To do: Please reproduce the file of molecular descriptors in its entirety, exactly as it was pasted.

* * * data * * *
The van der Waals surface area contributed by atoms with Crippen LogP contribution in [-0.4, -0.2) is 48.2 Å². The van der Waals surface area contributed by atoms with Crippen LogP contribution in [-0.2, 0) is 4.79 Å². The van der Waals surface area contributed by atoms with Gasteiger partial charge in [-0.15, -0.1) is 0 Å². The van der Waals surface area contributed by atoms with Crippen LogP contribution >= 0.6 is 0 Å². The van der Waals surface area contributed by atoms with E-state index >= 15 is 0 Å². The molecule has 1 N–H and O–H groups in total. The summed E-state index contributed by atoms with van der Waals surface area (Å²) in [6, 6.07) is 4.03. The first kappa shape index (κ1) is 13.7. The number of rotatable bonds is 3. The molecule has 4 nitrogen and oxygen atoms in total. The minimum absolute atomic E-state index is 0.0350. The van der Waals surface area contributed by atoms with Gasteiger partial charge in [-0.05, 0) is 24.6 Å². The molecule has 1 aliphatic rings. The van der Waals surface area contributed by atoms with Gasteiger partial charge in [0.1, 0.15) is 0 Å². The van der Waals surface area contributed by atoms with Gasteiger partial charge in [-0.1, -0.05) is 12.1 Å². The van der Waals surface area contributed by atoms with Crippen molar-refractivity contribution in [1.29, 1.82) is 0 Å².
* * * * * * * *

The van der Waals surface area contributed by atoms with Crippen LogP contribution in [-0.4, -0.2) is 48.2 Å². The van der Waals surface area contributed by atoms with Crippen LogP contribution in [-0.2, 0) is 4.79 Å². The van der Waals surface area contributed by atoms with Gasteiger partial charge in [-0.15, -0.1) is 0 Å². The van der Waals surface area contributed by atoms with Crippen LogP contribution >= 0.6 is 0 Å². The van der Waals surface area contributed by atoms with E-state index >= 15 is 0 Å². The molecule has 1 N–H and O–H groups in total. The summed E-state index contributed by atoms with van der Waals surface area (Å²) in [6, 6.07) is 4.03. The first kappa shape index (κ1) is 13.7. The number of rotatable bonds is 3. The molecule has 4 nitrogen and oxygen atoms in total. The minimum absolute atomic E-state index is 0.0350. The van der Waals surface area contributed by atoms with Gasteiger partial charge in [-0.05, 0) is 24.6 Å². The molecule has 1 aliphatic rings. The van der Waals surface area contributed by atoms with Gasteiger partial charge in [0.1, 0.15) is 0 Å². The van der Waals surface area contributed by atoms with Gasteiger partial charge in [-0.1, -0.05) is 12.1 Å². The van der Waals surface area contributed by atoms with Crippen molar-refractivity contribution in [1.29, 1.82) is 0 Å².